• Screened host firewalls: This firewall is a hybrid of a packet-filtering router and a standalone firewall, such as an application proxy firewall. The router screens the packet before it enters the internal network, reducing traffic and network burden on the internal proxy.
  • Dual-homed host firewalls: This design is a more complicated version of screened host firewalls. In this architectural approach, the bastion host setup has two NICs (Network Interface Cards). One NIC is connected to the external network, while the other is connected to the internal network, providing an extra layer of security.
  • Screened subnet firewalls (with DMZ): This design frequently employs Network Address Translation. NAT is a way of mapping external IP addresses to internal IP addresses, hence providing a barrier to external attacker penetration.

Firewall ports that have been identified are issued forged packets that provide you with a port status listing. You can use Hping, Nmap, or Hping2 to collect responses on certain ports to determine the firewall's reaction and further map open ports.

Following the scan, the firewall returns action packets indicating which connections were denied, blocked, or dropped, as follows:

  • A firewall SYN/ACK packet response indicates that the port is open.
  • A security system The RAT/ACK packet return indicates that the prepared packet was rejected by the firewall.
  • A firewall return of ICMP type 3 code 13 packet indicates that the connection was terminated.
  • The lack of response indicates that the designed packet was dropped from a filtered port.

7. Test Firewall Policy

Your organization's security policy is a set of definitions designed to protect your computer network and the data that flows through it. All packets that are not explicitly authorized are denied by the firewall. When you add a policy to your firewall device configuration file, you are adding a collection of rules that instruct the firewall device to allow or refuse traffic depending on factors such as the packet's source and destination, as well as the TCP/IP port or protocol used.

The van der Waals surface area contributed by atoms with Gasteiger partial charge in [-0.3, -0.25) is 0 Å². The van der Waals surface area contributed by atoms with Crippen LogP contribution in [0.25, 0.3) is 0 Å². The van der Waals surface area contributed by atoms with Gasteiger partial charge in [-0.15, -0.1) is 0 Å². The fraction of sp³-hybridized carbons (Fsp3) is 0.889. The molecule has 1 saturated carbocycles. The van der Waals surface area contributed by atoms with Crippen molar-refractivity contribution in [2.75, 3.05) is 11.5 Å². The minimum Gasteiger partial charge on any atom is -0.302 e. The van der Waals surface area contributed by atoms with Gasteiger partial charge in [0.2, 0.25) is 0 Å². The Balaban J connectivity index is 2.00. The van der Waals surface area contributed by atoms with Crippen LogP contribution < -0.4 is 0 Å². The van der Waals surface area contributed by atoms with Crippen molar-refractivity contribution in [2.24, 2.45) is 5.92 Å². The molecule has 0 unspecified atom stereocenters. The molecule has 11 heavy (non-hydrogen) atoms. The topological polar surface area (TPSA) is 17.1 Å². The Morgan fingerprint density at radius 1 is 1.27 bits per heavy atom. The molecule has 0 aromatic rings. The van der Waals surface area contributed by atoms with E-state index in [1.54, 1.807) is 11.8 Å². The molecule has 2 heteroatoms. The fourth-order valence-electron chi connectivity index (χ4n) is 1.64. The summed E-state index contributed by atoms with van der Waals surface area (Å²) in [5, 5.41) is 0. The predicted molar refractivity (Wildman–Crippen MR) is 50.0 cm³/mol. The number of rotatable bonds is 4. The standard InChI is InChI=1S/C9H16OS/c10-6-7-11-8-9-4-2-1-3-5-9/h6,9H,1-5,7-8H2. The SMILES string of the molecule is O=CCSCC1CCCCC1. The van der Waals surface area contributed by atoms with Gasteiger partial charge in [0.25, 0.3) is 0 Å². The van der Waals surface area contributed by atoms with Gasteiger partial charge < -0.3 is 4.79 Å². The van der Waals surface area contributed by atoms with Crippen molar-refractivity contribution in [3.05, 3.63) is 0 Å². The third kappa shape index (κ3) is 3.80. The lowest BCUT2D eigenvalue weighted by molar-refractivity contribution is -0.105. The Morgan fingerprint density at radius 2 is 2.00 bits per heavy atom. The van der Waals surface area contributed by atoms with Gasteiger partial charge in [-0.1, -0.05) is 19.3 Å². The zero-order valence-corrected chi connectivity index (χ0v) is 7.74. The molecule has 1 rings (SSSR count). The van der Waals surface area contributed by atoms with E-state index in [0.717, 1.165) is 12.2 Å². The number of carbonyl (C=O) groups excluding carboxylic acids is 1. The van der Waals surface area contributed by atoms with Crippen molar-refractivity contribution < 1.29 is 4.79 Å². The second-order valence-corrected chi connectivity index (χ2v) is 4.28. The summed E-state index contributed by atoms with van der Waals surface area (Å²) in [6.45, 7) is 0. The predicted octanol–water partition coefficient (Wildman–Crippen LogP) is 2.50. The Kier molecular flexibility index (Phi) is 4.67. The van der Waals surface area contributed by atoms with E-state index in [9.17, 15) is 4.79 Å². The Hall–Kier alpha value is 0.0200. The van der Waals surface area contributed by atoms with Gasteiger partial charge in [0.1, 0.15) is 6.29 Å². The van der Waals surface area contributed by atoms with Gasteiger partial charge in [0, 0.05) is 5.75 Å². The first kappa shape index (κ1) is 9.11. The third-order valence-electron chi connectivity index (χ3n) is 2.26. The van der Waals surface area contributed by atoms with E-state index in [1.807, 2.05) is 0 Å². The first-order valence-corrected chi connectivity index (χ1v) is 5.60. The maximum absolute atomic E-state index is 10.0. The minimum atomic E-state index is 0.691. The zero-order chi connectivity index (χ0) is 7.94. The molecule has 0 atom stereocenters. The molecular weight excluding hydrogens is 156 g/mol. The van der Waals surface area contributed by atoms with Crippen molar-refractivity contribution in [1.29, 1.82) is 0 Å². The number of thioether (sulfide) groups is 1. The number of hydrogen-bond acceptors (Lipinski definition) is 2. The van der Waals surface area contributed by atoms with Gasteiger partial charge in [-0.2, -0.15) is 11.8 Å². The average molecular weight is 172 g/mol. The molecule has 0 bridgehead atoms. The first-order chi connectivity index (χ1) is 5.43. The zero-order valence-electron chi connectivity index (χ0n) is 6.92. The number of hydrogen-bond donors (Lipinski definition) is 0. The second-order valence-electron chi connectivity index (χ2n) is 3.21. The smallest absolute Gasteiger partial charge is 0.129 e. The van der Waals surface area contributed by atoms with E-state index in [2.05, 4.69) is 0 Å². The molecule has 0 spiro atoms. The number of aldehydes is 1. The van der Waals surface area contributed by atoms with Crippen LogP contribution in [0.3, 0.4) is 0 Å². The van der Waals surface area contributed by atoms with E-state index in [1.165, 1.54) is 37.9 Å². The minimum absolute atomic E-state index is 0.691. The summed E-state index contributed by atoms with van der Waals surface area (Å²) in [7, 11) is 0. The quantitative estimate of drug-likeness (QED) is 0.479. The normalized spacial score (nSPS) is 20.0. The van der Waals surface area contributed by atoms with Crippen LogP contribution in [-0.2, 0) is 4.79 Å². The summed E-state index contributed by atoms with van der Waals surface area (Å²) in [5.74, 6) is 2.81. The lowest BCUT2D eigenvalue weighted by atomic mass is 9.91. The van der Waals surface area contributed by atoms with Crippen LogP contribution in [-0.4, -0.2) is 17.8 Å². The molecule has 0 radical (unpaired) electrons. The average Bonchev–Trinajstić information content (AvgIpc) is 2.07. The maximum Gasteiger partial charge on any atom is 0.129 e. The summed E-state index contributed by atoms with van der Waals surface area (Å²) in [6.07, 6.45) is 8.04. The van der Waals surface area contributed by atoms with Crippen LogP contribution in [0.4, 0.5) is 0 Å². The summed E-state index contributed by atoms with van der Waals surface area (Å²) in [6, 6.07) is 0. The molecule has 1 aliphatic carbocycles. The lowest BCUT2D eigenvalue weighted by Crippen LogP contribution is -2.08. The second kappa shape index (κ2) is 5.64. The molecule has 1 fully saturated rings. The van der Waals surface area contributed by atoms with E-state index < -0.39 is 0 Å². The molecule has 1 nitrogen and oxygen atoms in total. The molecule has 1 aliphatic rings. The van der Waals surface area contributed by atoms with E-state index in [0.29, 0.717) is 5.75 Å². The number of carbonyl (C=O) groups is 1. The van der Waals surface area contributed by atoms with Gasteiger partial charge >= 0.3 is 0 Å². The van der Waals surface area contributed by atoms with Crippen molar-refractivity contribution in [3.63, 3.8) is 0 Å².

A policy can also provide further instructions to the firewall device on how to handle the packet. For example, you can configure traffic-specific logging and alerting settings, or utilize NAT (Network Address Translation) to modify the source IP address and port.

This test analyzes the number of packets and data traffic across the firewall for each firewall policy that is configured. As a result, this test assists administrators in determining the firewall policy that transmitted/received the most quantity of packets/data.

There are two methods for testing firewall policies. The penetration tester compares hard copies of the extracted firewall policy configuration and the expected configuration to find potential holes, or the tester may take activities on the firewall to confirm the expected configuration.

8. Firewalking

The firewalking methodology is based on establishing which traffic kinds are permitted and then using those packet types as the foundation for additional traceroute type scanning. A common firewall configuration might be to allow just DNS requests (UDP port 53).

As a result, if we transmit traffic to UDP port 53 with the next TTL number, it will bypass the initial firewall and return information about the next host in line. Because the traceroute feature is based on the IP level handling of the TTL field, any of the various transport mechanisms (UDP, TCP, or ICMP) can be used, and thus any service based on those protocols can be faked.

The Firewalk tool is capable of performing advanced network mapping and painting an image of the network topology.

More specifically, by creating packets with specific TTL values, the penetration tester can identify open ports if the return message has exceeded TTL. If there is no response, it is safe to assume that the firewall filtered the packet and blocked the connection.

Once a firewall has been located along the way to the target host, using the firewalking process to scan that system will show any open ports. Even if the next system in line refuses to transmit information on the target port, these ports will be known. This data can be used to map the total access control lists for each firewall along the way. If each site along the line is not reviewed, there is a risk of fraudulently reporting closed ports while traffic is truly being blocked by an intermediate system.